Hedgehog population plummets in UK countryside


The population of European Hedgehog in rural Britain continues to be in "steep decline", according to research.

The State of Britain's Hedgehogs report found numbers are down in rural areas by between 30% and 75% since 2000. Loss of hedgerows and field margins are thought to be driving the decline. It is a "stark contrast" in towns and cities though, where the data showed that hedgehog populations may be starting to recover.

European Hedgehog has become a less familiar sight in many parts of rural Britain (Josh Jones).

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The report, by wildlife charities the People's Trust for Endangered Species (PTES) and The British Hedgehog Preservation Society (BHPS), used data gathered between 1981 and 2020 from five ongoing surveys. This showed that hedgehogs have undergone a long historic decline, but that there are now "vast differences" between urban and rural populations.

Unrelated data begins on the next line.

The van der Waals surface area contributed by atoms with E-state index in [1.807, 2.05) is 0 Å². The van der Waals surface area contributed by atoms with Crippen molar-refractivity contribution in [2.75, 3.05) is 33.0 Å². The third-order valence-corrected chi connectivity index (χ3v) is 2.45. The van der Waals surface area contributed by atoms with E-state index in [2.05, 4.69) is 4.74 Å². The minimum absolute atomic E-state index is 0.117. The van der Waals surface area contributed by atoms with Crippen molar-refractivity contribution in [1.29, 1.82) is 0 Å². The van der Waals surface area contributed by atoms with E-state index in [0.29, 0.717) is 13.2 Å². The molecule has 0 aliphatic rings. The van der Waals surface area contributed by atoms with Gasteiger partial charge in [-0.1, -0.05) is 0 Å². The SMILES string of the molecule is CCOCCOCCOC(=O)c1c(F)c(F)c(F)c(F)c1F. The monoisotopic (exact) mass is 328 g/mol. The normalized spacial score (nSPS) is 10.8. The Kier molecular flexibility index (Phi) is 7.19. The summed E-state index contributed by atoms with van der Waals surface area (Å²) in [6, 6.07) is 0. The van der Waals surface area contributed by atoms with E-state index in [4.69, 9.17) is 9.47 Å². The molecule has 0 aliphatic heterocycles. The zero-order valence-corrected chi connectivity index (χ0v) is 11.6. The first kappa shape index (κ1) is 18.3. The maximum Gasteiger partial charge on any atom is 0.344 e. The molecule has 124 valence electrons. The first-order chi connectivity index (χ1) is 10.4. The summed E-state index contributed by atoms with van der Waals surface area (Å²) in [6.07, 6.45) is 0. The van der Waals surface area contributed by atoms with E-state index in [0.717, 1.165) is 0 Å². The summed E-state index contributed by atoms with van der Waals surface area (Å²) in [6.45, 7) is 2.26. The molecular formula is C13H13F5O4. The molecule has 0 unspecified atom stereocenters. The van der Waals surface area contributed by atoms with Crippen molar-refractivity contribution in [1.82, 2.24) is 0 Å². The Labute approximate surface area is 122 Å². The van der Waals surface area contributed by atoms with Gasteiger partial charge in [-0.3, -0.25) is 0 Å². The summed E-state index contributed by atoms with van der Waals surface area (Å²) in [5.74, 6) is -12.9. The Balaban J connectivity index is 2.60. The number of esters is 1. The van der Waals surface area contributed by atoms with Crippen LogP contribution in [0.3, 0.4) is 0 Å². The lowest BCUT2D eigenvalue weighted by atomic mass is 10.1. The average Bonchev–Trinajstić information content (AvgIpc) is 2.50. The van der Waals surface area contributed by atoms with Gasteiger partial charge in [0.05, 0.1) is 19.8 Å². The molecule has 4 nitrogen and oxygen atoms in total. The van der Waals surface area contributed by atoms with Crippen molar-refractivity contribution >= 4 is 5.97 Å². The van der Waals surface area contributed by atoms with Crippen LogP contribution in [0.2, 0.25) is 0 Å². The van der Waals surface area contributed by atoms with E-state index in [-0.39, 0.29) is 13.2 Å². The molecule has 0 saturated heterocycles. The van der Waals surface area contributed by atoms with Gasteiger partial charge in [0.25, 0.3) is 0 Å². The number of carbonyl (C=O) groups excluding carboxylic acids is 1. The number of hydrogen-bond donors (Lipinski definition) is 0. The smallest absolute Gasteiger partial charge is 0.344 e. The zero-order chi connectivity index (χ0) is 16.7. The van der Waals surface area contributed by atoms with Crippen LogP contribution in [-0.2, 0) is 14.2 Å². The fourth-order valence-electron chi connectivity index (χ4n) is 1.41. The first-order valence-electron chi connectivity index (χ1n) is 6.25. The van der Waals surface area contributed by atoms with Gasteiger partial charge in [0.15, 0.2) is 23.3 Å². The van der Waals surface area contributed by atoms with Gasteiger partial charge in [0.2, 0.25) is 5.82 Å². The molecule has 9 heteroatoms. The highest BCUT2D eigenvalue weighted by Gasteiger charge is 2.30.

Fay Vass, chief executive of BHPS, said that urgent action was needed to understand why rural areas no longer provide suitable hedgehog habitat. "They have lived here for at least half a million years," she said. "So we need to understand how conservationists, farmers and land managers can work together to prevent hedgehogs from becoming extinct in the countryside."

The charities say that the picture in cities, towns and villages is, perhaps surprisingly, much more positive. While road mortality is highest around urban areas, well managed, wildlife-friendly gardens and parks can provide refuges for the animals.